• The leading character of Saw 3D, Bobby Dagen, has a Twitter account, a Facebook account and a website. His support group, S.U.R.V.I.V.E. has a Facebook page and a blog with a few group members (a few survivors from past films, including Dr. Gordon, and just one of the new ones) posting about their experience in the Jigsaw traps and how Bobby is helping them heal.
  • In the lead-up to the release of District 9, alien refugee Christopher Johnson ran an anti-MNU propaganda blog in his native Starfish Language (but with English translations available at literally the click of a button), unsurprisingly called MNU Spreads Lies. The blog is, of course, no longer online and the URL now redirects to Sony's official site for the movie; luckily, every post has been archived.
  • Amanda Waller started a blog (written by her creator John Ostrander) as a tie-in to the Green Lantern (2011) movie.
  • Max Keeble, Troy McGinty, and presumably Jenna from Max Keeble's Big Move each have a Facebook account for unknown reasons.


    Live-Action TV 
  • BIA The two rivaling networks and all major characters have an official Instagram account, with the exception of Ana/Helena, Luan, and the parents.
  • Dawson's Creek was one of the first shows to include character diaries on the show's official website where fans could see what the characters were up to during the Summer breaks. During the Fall season, fans could access the characters' PC desktops where they could read e-mails and online chats relating to the episodes that had just aired.
  • Arrested Development: Oscar Bluth had a blog while he was in prison (when they thought he was his twin brother George), It wasn't a "real" blog though, in that it always had the same content. Later there was a Saddam Hussein body double, arrested in the infamous spider hole instead of the real Saddam. As seen on TV he claimed that the way you could tell them apart was because the Real Saddam had a scar, and "I'm no scar." He had a blog,, which looked just like except it was in Arabic.
  • The characters of the Buffyverse all have Twitter accounts that are coordinated and currently reenacting the series storyline. They are currently near the end of Season Three of Buffy.
    • The showrunners also created Cassie Newton's poetry website.
  • Serge, the robot butler in Caprica, has a twitter account. He provides little details about life on Caprica, and seems a lot more intelligent than his behavior in the show would suggest.
  • On Castle's official website Detective Ryan has one of these, called The Ryan Report, in which he gives his viewpoint on whatever case was worked on in that episode. Castle also has a Twitter account that during the season posts random bits and pieces, but has, for the last two summers, had him solving a mystery without the rest of the cast. A pretty well done mystery too. Occasionally made odd by the Twitter replying to Nathan Filion...
  • Greendale has a website.
    • Also, everyone in the study group has a twitter account, including Annie's Boobs.
  • While not exactly the same as the others, Hank Yarbo, from Corner Gas had a blog in one episode called Hank Talkin' which was, for a time, available on the official site. (however, it didn't extend from the three entries from the episode.)
  • During the first four seasons of Degrassi: The Next Generation, ALL the student characters had their own blogs. But once the show kept getting more extreme and melodramatic, they dropped it. You can find captions and screen shots of some of the entries on fan sites.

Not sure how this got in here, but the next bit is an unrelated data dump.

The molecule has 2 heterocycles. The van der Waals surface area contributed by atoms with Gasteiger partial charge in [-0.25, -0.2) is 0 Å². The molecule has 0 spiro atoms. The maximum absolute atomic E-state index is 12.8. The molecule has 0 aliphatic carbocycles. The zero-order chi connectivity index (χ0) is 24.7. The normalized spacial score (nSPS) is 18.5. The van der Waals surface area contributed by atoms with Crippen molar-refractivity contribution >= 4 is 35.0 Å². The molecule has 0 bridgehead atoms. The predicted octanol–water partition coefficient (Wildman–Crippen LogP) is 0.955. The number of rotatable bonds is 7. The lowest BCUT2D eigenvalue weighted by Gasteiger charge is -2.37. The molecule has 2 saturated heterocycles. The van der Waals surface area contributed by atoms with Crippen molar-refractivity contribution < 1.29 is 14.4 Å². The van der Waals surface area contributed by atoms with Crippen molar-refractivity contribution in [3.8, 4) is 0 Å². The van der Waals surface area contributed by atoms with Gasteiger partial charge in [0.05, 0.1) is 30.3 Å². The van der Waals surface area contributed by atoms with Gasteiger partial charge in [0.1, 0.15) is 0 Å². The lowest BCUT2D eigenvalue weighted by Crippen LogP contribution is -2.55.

• Most current student characters on Degrassi have Twitter accounts; none of the faculty do, including the longtime and current media-studies teachers although their actors' accounts are listed on the official page.
  • Martha Jones from Doctor Who has a MySpace page, with references to her family, Series 3, the animated serial The Infinite Quest, the novels she appears in, and the Terrible Zodin, an offscreen character who was referenced as far back as the Fifth Doctor era.
  • Senator Daniel Perrin from Dollhouse has a Twitter account.
  • Lloyd from Entourage has a blog on HBO's site.
  • Dr. Matt Hunter on General Hospital is on Twitter. The tweets are supposedly from Jason Cook in Hunter's character.
  • Some of the characters of Glee have their own Twitter accounts. Sue Sylvester's is truly epic.
  • Gossip Girl features in-verse vlog written by a mysterious Gossip Girl.
  • Several characters in Heroes have online blogs of some kind or another, including, not surprisingly, the geeky Hiro Nakamura and the hacker Hana Gitelman.
    • Several had MySpace pages as well, including Zach. The listing of The Rocky Horror Picture Show and The Birdcage as favorite movies fueled speculation that the character was gay.
  • Barney from How I Met Your Mother has one, stemming from the fact that he frequently makes mention of it in the show, and puts a great deal of significance in it.
  • iCarly uses them as part of the extensive tie-in website.
  • The official website of the 2008 Knight Rider series had "Billy's Blog," ostensibly written by The Smart Guy from the show.
  • During the first two seasons of Lost, an online diary appeared on the ABC site supposedly written by one of the background characters (then picked up by a different background character in the second season.) The diary, however, was written by ABC's promotional department, not the show's writers, and conflicts with Canon emerged.
  • Several of the main characters from Misfits have official facebook and/or twitter accounts. It was apparently the first tv series to use twitter in such a way, as it actually featured characters posting comments about the show's events during the original broadcast of the episodes, to maintain a sense of soliloquy. The Smart Guy Simon also has a youtube account, where he posts footage of the other characters that he has supposedly recorded himself (most of it is just-for-fun, supplemental stuff, but one or two of his videos are vital to the plot). They've stepped things up a notch since season 2 began. The characters use twitter to verbally abuse each other on a regular basis.